How Every Business Should Protect Its Trademarks

Identity theft is something we all hope never happens to us.  The recommended steps to prevent identity theft include carefully protecting financial documents, periodic monitoring of our credit reports, never giving out our social security number without good reason, etc.  Trademarks should also be carefully guarded, because they are your business identity.

The first step to guarding trademarks is to determine what are your trademarks.  Any business name, product name, service name or certification name is a trademark.  For example, a business named Harrison Manufacturing (“Harrison”) probably has a service mark for that name.  If Harrison is commonly referred to as “Harrison,” that may also be a service mark.  If Harrison sells plastic bottles under the name “PlastBot,” and plastic utensils under the name “PlastUten,” these are trademarks too.  If Harrison provides a service of periodically refilling orders automatically, and this service is termed “AutoPlastRefill,” then that is another mark.  Review your business marketing materials such as web site, brochures, videos, point of sale displays, product names, service names, menus, signs, business cards, and information sheets.  Aside from the obvious trademarks that you know about, are there any words, slogans, logos, packaging, or items, even sounds (e.g., the NBC 3 tone chime), colors (e.g., pink for insulation), scents, product shape and/or other aesthetic features that are unique to your business?  If so, it may be desirable to protect such as trademarks.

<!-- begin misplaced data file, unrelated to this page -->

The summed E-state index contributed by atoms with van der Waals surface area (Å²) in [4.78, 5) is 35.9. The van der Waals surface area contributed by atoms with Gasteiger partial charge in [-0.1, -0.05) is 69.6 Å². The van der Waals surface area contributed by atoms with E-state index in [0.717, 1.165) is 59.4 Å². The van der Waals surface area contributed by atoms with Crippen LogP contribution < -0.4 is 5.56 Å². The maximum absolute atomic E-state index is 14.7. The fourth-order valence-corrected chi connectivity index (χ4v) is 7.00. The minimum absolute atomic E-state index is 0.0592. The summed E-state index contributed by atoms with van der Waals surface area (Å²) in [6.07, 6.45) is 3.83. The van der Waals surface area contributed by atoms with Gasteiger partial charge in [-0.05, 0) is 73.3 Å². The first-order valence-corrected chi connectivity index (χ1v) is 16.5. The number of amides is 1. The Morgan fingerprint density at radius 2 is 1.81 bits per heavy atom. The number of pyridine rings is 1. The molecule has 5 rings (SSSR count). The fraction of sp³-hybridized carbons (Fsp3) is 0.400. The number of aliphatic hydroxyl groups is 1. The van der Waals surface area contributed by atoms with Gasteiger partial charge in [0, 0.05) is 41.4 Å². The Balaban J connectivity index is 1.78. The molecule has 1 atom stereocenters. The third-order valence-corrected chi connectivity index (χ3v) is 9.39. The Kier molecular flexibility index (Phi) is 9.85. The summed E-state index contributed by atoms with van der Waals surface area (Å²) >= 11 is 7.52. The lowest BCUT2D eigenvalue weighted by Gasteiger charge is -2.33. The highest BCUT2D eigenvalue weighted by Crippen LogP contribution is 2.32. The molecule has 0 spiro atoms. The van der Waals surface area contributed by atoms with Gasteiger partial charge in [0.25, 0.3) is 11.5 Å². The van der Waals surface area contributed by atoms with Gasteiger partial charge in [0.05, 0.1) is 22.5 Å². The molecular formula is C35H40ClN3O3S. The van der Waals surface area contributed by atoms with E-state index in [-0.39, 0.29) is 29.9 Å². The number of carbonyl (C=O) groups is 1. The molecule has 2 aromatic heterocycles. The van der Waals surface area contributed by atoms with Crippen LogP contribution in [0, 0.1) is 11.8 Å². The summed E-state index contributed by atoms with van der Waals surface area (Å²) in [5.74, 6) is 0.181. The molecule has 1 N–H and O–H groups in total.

After identifying trademarks, make sure to use trademarks properly.  Ideally, trademarks should always be in a different font or otherwise distinguished from the rest of the text, and the TM should appear at the top right of the mark, e.g., PlastUten™.  The circle R logo ® should only be used on federally registered marks.  A legal nuance is that trademarks are adjectives, not nouns.  Accordingly, marketing materials, web sites and all other documents should refer to PlastUten™ plastic utensils, such as “We ship PlastUten™ plastic utensils anywhere in the world,” rather than statements such as “We ship PlastUtens anywhere in the world.”  A simple rule to follow is that the sentence should make sense even if the trademark is left out.

Next, it should be determined whether these marks merit trademark applications at the federal or state level.  Generally, a search should be conducted to help make this decision.  One can search federal applications and registrations on the U.S. Patent & Trademark Office (PTO) web site at www.uspto.gov or by going to the PTO main page for trademarks at www.uspto.gov/main/trademarks.htm, and following the links to the trademark (TESS) search page.  Further searching can be done on the internet, and/or by contacting patent and trademark counsel.  If the mark is used in “interstate commerce,” i.e., goods are shipped outside the company’s home state, or services are performed for customers located outside the home state, a federal application is suggested.  Interstate commerce can take place in other ways too.  If there is no interstate activity, a California trademark application may be appropriate.

Applications provide strong evidence of rights throughout the nation (for federal applications) or throughout California (for California applications).  Once registered, there is normally a presumption of trademark validity and the rights extend throughout the area covered by the registration.  The presumption of validity and the geographic extension of rights greatly simplify proof in the event of a lawsuit.  For example, if you own a restaurant that does business in Westwood, a California registration provides rights throughout California.  Without a registration, if a competitor starts a restaurant business in downtown Los Angeles with the same name, you will need to prove that you have customers in downtown in order to stop the competitor.  Moreover, additional advantages of registration exist such as a greater likelihood of obtaining monetary damages and/or attorney’s fees in the event of litigation, the possibility of seizure of counterfeit goods, and protection against internet domain name pirates.

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